I have lots of booky friends. Friends who read. Friends who write. Friends who both write and read – some at the same time (don’t ask me how). But no matter how well we get on; how much we laugh and wheeze together; no matter how much we agree on – there is one thing we almost never agree on: and that is the books we fall messily in love with.
Some friends make recommendations I trust implicitly. But there is one thing I am certain of: many people do not like what I love. I said before in Please Don’t Ask Me To Recommend A Book To You, It Will Only Hurt Us Both that I find it a perilous business, recommending books. I frequently find myself apologising before I’m even aware my mouth is open.
Potential Ex-Friend: Read anything good lately?
Me: Oh, yes! Good grief, yes. Gave me tingles. Kept me up until Stupid O’Clock. I LOVED this book. Best book I’ve read in ages.
PEF: Oh, wow! What was it?
PEF: The book you loved! What’s the name of it? Who’s it by?
Me: [muttering unintelligibly] It was, eh, Thhhhhhhhmmm Prrrrnnngring by Ffmmmlllggsstt Brrtddrrrng.
Me: Um, well, now that I come to think of it, it wasn’t that great. I mean, it had [insert potentially uncool factor] in it. I don’t normally like that kind of thing.
Me: Actually, it was kind of crap. I think it was just the mood I was in at the time.
PEF: But you said…
Me: I’m sorry I even mentioned it. It was terrible. You’d hate it.
Part Where I Actually Link To The Post Title (You’re Welcome)
The reason for this is because books, like cats, are governed by conflicting theories in quantum physics. (Warning: dodgy scientific analogy alert.)
A book is an instrument of infinite potentiality because before we read it, it exists in infinite states of success or failure. Before we read a book, it could be the best or the worst we’ve ever read: we don’t know yet. But once that book is read, it remains forever in the state in which our opinion settled. People don’t go back to a book they loved and suddenly hate it, or vice versa. It is fixed in one state of being liked or not.
So an unread book could be said to exist in multiple universes; governed by all the potential scenarios which determine its end condition of being liked or disliked. But its end condition, much like an unfortunate cat in a poisonous box, depends on factors other than just the book.
These factors are taste, mood, and time. Rarely do we find the perfect book when we’re in the right mood and have uninterrupted reading time. There might be a scenario where the book is really only okay, but I have time and I’m in the perfect mood to like something. But in another scenario, a perfect book is placed into my hands when I’m competing for Miss Truculent 2017 (I want that sash), and possibly delicious characterisation and prose disappears into the chasm of my bad moodiness.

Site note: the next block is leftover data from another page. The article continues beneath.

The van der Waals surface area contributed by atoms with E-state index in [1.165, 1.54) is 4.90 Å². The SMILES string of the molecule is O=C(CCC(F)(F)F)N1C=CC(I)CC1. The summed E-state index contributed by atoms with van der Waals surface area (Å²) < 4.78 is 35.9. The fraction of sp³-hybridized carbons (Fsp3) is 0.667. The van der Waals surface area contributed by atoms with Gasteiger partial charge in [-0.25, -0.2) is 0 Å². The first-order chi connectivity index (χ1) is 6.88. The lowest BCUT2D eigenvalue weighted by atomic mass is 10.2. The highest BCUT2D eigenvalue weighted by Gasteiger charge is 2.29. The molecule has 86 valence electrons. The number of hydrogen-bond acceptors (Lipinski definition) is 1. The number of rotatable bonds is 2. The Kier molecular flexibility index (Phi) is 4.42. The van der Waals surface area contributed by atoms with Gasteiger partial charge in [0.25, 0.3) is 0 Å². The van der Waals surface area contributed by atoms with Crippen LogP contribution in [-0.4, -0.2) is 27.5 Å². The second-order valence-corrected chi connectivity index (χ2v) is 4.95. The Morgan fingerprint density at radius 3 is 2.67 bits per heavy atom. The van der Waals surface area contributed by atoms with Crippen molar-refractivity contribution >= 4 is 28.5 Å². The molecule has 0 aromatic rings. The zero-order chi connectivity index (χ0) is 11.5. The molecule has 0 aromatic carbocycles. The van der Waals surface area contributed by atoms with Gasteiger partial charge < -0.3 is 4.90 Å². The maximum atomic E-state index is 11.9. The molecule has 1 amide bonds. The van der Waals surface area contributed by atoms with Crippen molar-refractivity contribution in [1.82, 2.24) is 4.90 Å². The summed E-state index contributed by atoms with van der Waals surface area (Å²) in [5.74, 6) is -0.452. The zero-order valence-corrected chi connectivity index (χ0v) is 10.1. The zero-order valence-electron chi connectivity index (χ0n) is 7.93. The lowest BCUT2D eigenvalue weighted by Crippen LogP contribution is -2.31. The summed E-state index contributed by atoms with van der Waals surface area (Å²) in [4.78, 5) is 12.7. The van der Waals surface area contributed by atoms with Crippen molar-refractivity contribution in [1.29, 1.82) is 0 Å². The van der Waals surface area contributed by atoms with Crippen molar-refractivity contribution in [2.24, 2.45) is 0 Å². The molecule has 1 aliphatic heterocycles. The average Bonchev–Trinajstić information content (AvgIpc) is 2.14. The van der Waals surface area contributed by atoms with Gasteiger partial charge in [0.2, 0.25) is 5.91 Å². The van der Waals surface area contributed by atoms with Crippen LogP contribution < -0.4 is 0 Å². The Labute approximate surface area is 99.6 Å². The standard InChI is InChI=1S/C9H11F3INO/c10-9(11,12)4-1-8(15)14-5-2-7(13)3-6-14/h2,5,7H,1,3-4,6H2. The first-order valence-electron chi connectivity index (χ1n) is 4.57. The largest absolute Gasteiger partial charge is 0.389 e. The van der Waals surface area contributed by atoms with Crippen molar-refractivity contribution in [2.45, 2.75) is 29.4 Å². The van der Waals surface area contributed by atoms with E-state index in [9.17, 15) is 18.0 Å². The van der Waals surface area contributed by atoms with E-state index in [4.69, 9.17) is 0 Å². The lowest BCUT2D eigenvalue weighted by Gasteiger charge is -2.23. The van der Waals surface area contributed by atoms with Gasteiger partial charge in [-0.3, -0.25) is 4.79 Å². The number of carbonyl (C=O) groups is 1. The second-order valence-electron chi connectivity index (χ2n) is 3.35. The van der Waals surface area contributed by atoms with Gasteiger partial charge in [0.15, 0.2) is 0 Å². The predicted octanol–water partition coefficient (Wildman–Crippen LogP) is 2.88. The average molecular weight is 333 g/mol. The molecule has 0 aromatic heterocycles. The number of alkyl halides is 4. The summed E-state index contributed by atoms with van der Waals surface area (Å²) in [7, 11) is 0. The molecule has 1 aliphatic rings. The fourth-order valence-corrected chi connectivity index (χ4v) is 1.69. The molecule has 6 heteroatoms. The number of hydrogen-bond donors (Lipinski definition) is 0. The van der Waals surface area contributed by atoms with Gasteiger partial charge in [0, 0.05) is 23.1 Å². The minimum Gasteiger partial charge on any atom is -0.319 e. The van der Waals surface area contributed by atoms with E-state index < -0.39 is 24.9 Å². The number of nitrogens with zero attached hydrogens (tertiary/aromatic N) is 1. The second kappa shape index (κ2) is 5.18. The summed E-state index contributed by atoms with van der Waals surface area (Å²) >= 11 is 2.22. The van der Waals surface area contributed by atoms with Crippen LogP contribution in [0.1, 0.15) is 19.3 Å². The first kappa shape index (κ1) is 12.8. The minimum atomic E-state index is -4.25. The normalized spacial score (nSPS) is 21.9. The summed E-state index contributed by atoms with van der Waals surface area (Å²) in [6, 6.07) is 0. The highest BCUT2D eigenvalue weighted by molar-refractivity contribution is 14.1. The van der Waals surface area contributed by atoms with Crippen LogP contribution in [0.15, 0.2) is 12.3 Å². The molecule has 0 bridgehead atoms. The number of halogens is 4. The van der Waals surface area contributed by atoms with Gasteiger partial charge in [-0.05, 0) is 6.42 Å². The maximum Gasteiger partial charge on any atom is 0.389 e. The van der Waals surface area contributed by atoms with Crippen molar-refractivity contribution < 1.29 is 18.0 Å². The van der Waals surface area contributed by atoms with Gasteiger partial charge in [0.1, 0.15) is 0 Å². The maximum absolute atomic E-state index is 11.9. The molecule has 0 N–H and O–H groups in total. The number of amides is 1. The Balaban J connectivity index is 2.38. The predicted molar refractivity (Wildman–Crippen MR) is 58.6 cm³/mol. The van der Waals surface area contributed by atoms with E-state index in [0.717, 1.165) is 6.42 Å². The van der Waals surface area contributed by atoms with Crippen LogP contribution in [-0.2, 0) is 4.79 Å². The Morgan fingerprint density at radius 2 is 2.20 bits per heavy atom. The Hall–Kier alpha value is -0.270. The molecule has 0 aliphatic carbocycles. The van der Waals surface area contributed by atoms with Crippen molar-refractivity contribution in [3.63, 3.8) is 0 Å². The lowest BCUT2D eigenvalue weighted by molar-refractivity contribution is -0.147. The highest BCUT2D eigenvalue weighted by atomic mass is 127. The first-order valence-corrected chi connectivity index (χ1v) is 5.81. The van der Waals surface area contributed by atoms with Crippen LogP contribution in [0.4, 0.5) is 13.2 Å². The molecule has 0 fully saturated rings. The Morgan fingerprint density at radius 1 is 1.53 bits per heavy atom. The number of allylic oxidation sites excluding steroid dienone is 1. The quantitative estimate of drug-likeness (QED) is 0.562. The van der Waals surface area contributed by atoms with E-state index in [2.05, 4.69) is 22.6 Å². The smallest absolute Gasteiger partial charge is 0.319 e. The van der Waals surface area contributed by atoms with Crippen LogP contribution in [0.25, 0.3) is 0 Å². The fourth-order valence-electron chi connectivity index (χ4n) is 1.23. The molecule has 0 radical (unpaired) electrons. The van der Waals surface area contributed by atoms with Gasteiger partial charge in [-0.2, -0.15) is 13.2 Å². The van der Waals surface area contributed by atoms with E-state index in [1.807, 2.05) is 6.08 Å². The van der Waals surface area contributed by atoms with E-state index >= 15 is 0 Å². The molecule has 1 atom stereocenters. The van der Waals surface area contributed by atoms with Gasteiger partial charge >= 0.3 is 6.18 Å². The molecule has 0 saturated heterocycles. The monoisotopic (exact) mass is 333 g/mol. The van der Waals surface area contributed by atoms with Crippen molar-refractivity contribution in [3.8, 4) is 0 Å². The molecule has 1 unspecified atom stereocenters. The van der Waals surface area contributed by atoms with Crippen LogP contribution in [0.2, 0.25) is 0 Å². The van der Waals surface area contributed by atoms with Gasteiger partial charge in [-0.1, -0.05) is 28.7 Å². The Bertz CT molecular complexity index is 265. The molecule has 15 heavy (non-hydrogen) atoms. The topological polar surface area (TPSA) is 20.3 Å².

The point is that a book has more ways to succeed and fail, than merely selling or not selling.
Recently a friend recommended a book to me, citing actual honest-to-Blog shock twists, even accompanying me into a shop to buy it. She spend the next few days in a paroxysm of guilt and fear that I would hate it and blame her forever.
As it happened, I liked it so much, I ended up telling other people to buy it. But it could as easily have gone the other way. The book had a McGuffin I know some people would HATE. The fact is that all the stars aligned for that book. It was a weekend, and I had nothing on; I was in good form; it was to my taste, and had been recommended by someone I trusted. Every success factor was satisfied. But how often does that happen?
So Maybe I’m Just Not That Into Your Book. So What?
It’s a miracle that books are liked enough by anyone to be recommended to anyone else ever, given all the conditions outlined above necessary to lead to that rare state of book love. Equally, whether or not I liked your book is completely irrelevant to the quality of your book, particularly if it’s the type of thing which isn’t generally to my taste (for example, I’m not mad about extremely technical science fiction set in space, or books about soldiering).
Before e-books, authors only heard from readers who liked them. They met them at readings, or heard from them by fan mail. People who did not like their books did not speak to them, or seek them out.
Nowadays, authors are subjected to numerous reviews (or attacks) from people who did not like their books, as well as those who did. Most authors (if they’re human) become fixated by the negatives.
But what I or anyone else think of your book is just not important. I know it’s hard not to take personally (and impossible if you’re actually being trolled) but there are only two instances when bad feedback should be taken into account. The first is if you have a niggling feeling that the feedback is correct. The second is if you did not get your book edited or produced professionally.
In the former instance you should seek a second opinion.
In the latter instance, if you think that publishing a book without it being professionally edited or produced is the best course of action, I’m afraid nobody and nothing can help you, and we can have nothing more to say to each other.
And now I press ‘publish’ on this post. I move from a state of unlimited potential into a fixed state of like or unlikeiness. Be gentle. Your comments determine my quantum state of Internetiality.
Or is that Internettiness?
SUPER EXTRA BONUS POST POSTSCRIPT
This may all have come about because of my latest post on writing.ie, where I had a conversation with some unloved books on my shelf which are VERY quantum. Go and have a look (if you’re the sympathetic type)